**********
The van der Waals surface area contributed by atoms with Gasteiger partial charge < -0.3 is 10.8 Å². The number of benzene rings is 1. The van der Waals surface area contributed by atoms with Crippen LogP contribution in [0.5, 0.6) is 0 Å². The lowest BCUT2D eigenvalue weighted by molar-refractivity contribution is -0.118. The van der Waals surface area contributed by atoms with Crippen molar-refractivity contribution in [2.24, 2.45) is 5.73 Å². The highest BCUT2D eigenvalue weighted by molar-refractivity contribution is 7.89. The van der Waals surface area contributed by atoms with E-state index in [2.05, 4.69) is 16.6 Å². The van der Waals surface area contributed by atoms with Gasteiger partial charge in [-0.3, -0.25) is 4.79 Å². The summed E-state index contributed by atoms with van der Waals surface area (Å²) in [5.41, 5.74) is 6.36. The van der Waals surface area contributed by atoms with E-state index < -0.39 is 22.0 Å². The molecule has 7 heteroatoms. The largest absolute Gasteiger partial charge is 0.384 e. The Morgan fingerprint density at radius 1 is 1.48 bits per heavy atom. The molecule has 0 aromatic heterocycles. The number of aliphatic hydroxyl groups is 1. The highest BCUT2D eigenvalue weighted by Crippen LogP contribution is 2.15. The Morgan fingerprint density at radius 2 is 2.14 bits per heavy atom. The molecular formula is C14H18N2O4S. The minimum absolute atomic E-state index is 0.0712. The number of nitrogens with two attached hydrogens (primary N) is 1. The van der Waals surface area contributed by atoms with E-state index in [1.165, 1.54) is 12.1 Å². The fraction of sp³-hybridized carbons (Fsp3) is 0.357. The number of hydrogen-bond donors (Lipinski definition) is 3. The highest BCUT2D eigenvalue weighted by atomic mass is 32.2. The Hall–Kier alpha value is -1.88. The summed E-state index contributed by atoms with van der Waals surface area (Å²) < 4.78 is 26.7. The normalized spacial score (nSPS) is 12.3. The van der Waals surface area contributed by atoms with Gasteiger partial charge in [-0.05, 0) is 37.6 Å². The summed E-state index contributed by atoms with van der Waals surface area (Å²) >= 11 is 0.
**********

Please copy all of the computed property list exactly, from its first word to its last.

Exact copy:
The van der Waals surface area contributed by atoms with Gasteiger partial charge < -0.3 is 10.8 Å². The number of benzene rings is 1. The van der Waals surface area contributed by atoms with Crippen LogP contribution in [0.5, 0.6) is 0 Å². The lowest BCUT2D eigenvalue weighted by molar-refractivity contribution is -0.118. The van der Waals surface area contributed by atoms with Crippen molar-refractivity contribution in [2.24, 2.45) is 5.73 Å². The highest BCUT2D eigenvalue weighted by molar-refractivity contribution is 7.89. The van der Waals surface area contributed by atoms with E-state index in [2.05, 4.69) is 16.6 Å². The van der Waals surface area contributed by atoms with Gasteiger partial charge in [-0.3, -0.25) is 4.79 Å². The summed E-state index contributed by atoms with van der Waals surface area (Å²) in [5.41, 5.74) is 6.36. The van der Waals surface area contributed by atoms with E-state index < -0.39 is 22.0 Å². The molecule has 7 heteroatoms. The largest absolute Gasteiger partial charge is 0.384 e. The Morgan fingerprint density at radius 1 is 1.48 bits per heavy atom. The molecule has 0 aromatic heterocycles. The number of aliphatic hydroxyl groups is 1. The highest BCUT2D eigenvalue weighted by Crippen LogP contribution is 2.15. The Morgan fingerprint density at radius 2 is 2.14 bits per heavy atom. The molecular formula is C14H18N2O4S. The minimum absolute atomic E-state index is 0.0712. The number of nitrogens with two attached hydrogens (primary N) is 1. The van der Waals surface area contributed by atoms with E-state index in [1.165, 1.54) is 12.1 Å². The fraction of sp³-hybridized carbons (Fsp3) is 0.357. The number of hydrogen-bond donors (Lipinski definition) is 3. The highest BCUT2D eigenvalue weighted by atomic mass is 32.2. The Hall–Kier alpha value is -1.88. The summed E-state index contributed by atoms with van der Waals surface area (Å²) < 4.78 is 26.7. The normalized spacial score (nSPS) is 12.3. The van der Waals surface area contributed by atoms with Gasteiger partial charge in [-0.05, 0) is 37.6 Å². The summed E-state index contributed by atoms with van der Waals surface area (Å²) >= 11 is 0.